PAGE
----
Written and Presented by Rev. Courtney Stamey on March 8, 2017.
You all know me, the “less spiritual” half of Mary and Martha. The one you are taught chose the worse way from Sunday school to the pulpit. My sister Mary has chosen the better way Jesus says. But I am not only characterized by that one instance. Mary was my sister, my whole life, and Jesus was not only our savior but our friend.
She and I were both there when our brother died. You all have an account of this in John 11. We wrote to Jesus telling him that the one he loves, our brother was ill. I heard that Jesus told his disciples that the illness would not lead to death. Well by the time Jesus returned to Judea, he died. And I’ll give it to Jesus, he didn’t have to come back, people in our area were threatening his life, but he loved Mary my brother and I and like a good friend he came to support us. But someone had to tell Jesus that Lazarus died, and of course it was me. I do the things that no one else does or no one else feels like they are able to. I didn’t know at the time that Jesus knew Lazarus had died. So there I was walking up to him. Mary was beside herself. She is the more emotional of the two of us. And she elected to stay home. So, I walked each step with my chest pounding and the unbearable grief infiltrating every crevasse of my heart. I walked and I told him. But despite my sense of obligation and despite Mary being an emotional train wreck, we both knew he could do something about it. We weren’t expecting Lazarus to rise; we thought that our friend and teacher could ease our grief. We thought that he could weep with us. He did help us but not in the way we expected.
That’s the thing about friends, really great friends. They see your needs. Sometimes they meet them and other times they challenge the need itself. That’s what happened in the scene you all are more familiar with. Mary, Lazarus, and I hosted a dinner at our home in Bethany. Well it’s technically my home. You know someone has to go to the notary and put their name on the deed and pay taxes. Oh! And someone needs to keep the Home Owners Association dues in check, but that’s beside the point. Jesus came, and Lazarus was reclined with him at the table and Mary at Jesus’ feet taking in every word. So many of our friends were there, it was a snapshot of the best moments of our life. I just wanted to freeze it in the photo album of my mind. Right there, the three people I loved more than anything in the world. Laughing and smiling. Maybe this was the kingdom of God that Jesus was always talking about? But I was where I always was, in the kitchen preparing and caring for everyone. Usually Mary would help me and I needed help that night, especially because there were so many more people than we were used to. I was swamped, over my head, and jealous. I so wanted to be where Mary was, sitting at the feet of Jesus, fully present and not preoccupied with my obligations. I wanted to be in my own snapshot of the best of what life could be. I wanted to be in the picture of the kingdom of God.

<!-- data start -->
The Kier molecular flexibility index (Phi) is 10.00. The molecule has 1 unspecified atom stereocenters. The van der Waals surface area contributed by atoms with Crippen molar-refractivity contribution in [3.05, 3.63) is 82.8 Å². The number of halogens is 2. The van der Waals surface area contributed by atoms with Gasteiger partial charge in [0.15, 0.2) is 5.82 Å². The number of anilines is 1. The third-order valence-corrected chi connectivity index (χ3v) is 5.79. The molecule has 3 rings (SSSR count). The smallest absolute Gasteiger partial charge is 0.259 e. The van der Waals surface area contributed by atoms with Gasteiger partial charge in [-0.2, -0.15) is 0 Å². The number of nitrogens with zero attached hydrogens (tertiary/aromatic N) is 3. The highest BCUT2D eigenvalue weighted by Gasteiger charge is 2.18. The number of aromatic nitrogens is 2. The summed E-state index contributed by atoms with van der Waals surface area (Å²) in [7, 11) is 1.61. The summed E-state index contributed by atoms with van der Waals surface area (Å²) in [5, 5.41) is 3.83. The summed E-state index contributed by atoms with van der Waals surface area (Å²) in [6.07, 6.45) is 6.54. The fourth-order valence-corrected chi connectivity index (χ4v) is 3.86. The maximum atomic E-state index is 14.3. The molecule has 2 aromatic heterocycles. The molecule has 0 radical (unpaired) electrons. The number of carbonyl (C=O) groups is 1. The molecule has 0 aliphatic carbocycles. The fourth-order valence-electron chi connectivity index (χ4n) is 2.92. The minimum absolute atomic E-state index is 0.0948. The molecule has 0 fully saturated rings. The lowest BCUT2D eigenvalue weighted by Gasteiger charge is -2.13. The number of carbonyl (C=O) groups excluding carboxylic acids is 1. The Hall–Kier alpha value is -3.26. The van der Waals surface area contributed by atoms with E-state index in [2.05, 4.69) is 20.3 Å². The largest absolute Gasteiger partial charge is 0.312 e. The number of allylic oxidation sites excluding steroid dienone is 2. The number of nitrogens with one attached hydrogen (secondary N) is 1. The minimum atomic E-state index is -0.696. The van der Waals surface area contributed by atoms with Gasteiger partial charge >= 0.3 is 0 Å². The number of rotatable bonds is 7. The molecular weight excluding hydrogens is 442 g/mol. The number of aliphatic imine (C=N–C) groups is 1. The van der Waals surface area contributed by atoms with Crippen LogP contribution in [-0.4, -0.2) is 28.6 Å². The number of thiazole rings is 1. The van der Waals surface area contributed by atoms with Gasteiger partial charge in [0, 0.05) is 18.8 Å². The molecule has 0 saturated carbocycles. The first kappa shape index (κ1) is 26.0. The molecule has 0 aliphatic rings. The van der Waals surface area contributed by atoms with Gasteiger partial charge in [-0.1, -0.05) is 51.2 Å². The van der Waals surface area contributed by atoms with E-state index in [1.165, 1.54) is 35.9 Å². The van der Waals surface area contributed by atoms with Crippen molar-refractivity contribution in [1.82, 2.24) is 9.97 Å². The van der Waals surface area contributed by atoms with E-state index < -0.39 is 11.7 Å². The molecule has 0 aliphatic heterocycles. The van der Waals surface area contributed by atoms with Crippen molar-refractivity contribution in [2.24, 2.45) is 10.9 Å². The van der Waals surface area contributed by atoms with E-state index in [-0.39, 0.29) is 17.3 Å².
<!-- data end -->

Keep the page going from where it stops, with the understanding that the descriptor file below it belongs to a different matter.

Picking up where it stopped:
I wanted to be FREE! I wanted to rise from the death of my duties. So, I did the only thing I knew how, I asked for Jesus to help me. I asked him to tell my sister to help. He responded that it was Mary, not I, who had chosen the better part. And just like that friend always does he takes what you think you need (whether it is forgiveness or to be made clean, or help in the kitchen) and he addresses your real need. I asked for help in the kitchen, thinking that was my need, but Jesus addressed my core need, freedom. He knew that I was anxious and troubled about so many things and I missed the one thing I really needed, freedom. Freedom from what my culture expected of me as a woman, freedom from the role my family expected me to take (you know Martha will take care of it), and freedom from the limitations I placed on myself.
Now, I’ll be honest, it did not feel like freedom in that moment. It felt really embarrassing, and I wish he pulled me aside and told me privately. But now that he is gone I would give anything for him to tell me that I am free again. And I am thankful that it was public, because people like Mary never let me forget it. Mary never lets you forget anything. Not in a hateful way, but when I get caught in that rut, when the bars of expectation close in on me like a bird in a cage. She reminds me that the key has already been given to me, that Jesus offered it to me on that busy dinner party night. I have the key to my own freedom, and I found it at the feet of Jesus.
Questions for Reflection:
What did you hear in Martha’s voice that you have not heard before?
Can you remember a time when you let other’s expectations of you dictate your actions?
What is the difference between knowing what you want and what you need?
What do you need to be freed from?
In this Lenten season, what are you seeking from the voice of Christ?
To learn more about the interactive Voices of Lent Wednesday Night Series click here.